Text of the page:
Saturday, April 30, 2016

Factor COSSATOT Tactical Lights Review

Factor COSSATOT Tactical Lights Review - Performance with No More Batteries Ever

Every year I see hundreds of old and new tactical flashlight manufacturers introduce yet another newer improved light. Usually it is a bit of an underwhelming re-warmed product re-introduction of the same light as last year with some extra lumens. There are also plenty of brand new tactical light companies which offer non-competitive features at a above market price wrapped with great marketing. This year I was pretty excited to find Factor Equipment’s CASSATOT line of tactical flashlights which offered something not only a bit different, but really very practical at a extremely affordable price. No marketing hype, just great tactical lights at an extremely affordable price.

My interest was split between the very small and unusually powerful sub-$30 AA and AAA battery powered MiZPAH 130 Lumen and 160 Lumen models and the Factor Equipment’s Sub-$85 COSSATOT USB rechargeable 1000+lumen models. Yes, USB rechargeable for under $100 featuring CREE LED lamps.

All the Factor Equipment lights feature extremely high-tier quality components including premium CREE XP-L/XP-G2 LEDs with a life of 50,000 hours, real glass lens with double-sided anti-reflective coating, Type III hard anodized aluminum alloy bodies, removable coated steel pocket clip, are all waterproof submersion rated to IPX-8 standard (2 meters for 30 minutes), and feature digitally regulated output to maintain constant brightness.  All the models feature a “Blast Mode” which maxes out power to the LED for the highest light output possible. This mode is intended more for temporary use the output runtime of the battery, however the runtime is greatly reduced.

Operation across the models are very simply clicky tailcap operation to cycle through the modes, momentary half-switch positions and on/off operation. The COSSATOT 1000 and smaller lights just recall memory default to whatever the last mode used. The two larger light models included nylon holsters, but all the models included spare o-rings, and a replacement rubber tailcap - nice touches that make the Factor Equipment lights stand out in a sea of competitors.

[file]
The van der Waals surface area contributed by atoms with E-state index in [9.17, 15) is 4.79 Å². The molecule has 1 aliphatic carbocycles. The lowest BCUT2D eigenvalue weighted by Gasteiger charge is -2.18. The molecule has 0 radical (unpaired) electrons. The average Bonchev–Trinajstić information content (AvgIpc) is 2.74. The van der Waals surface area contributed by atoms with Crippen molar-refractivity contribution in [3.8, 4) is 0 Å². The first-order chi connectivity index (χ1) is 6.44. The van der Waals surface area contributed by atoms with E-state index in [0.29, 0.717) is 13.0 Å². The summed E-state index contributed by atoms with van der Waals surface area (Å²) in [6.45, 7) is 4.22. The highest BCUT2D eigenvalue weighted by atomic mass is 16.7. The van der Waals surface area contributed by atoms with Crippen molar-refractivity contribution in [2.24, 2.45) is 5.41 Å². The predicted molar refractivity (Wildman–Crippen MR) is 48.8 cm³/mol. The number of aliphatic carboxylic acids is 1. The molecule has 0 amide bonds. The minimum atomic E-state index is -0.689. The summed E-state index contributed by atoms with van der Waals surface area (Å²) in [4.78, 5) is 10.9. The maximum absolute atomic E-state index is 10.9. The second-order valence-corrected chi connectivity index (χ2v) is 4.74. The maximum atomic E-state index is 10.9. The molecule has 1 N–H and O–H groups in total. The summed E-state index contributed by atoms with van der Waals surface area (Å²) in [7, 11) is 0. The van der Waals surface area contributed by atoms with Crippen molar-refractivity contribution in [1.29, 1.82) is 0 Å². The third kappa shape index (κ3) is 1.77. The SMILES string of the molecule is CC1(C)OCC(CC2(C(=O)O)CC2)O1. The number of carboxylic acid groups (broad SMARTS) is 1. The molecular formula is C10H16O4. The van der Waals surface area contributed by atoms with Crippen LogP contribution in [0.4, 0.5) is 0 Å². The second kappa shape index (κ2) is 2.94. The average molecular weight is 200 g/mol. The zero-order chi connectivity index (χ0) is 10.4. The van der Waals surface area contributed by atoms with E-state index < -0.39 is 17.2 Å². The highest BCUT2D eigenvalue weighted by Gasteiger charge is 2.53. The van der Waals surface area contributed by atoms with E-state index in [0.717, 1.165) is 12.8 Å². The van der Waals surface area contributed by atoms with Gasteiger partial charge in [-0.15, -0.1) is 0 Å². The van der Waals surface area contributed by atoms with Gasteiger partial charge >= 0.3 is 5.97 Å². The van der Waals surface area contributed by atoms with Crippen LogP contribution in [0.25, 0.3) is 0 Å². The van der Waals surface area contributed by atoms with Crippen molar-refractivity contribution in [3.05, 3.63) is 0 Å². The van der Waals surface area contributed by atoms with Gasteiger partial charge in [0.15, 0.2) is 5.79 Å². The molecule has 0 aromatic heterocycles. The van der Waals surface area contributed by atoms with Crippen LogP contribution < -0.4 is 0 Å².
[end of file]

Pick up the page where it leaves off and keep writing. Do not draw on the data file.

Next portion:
Overall the light output of these lights compared to competitors is in the top tier from the 1000-lumen USB powered models to the AAA powered light. The light output to price ratio makes the Factor Equipment lights a bargain. Sure we how have a lot of options in the 500+ lumen range, however generally these lights jump above the $150 price pretty quick. Factor is delivering a heck of a light for the price and considering the COSSATOT models all include micro-USB rechargeable lithium-ion batteries and USB cables and still remain 2xCR123 battery compatible for backup, the rich features make it really tough to not consider these lights.

Factor Equipment COSSATOT 1000 XL Specs
The COSSATOT 1000XL is the company’s flagship USB rechargeable light delivering a blinding 1000-lumens. This light is setup and designed as shock and awe tactical light and always comes on at the 1000-lumen Blast Mode. For the record, the “blast mode” delivering 1000-lumens is insanely bright, but the 1000XL’s 6, 80, and 253 Lumen Low, Medium, and High modes deliver exceptionally useable light just a click or two away. The Strobe Mode is really REALLY bright and seems to be using the 1000-lumen output.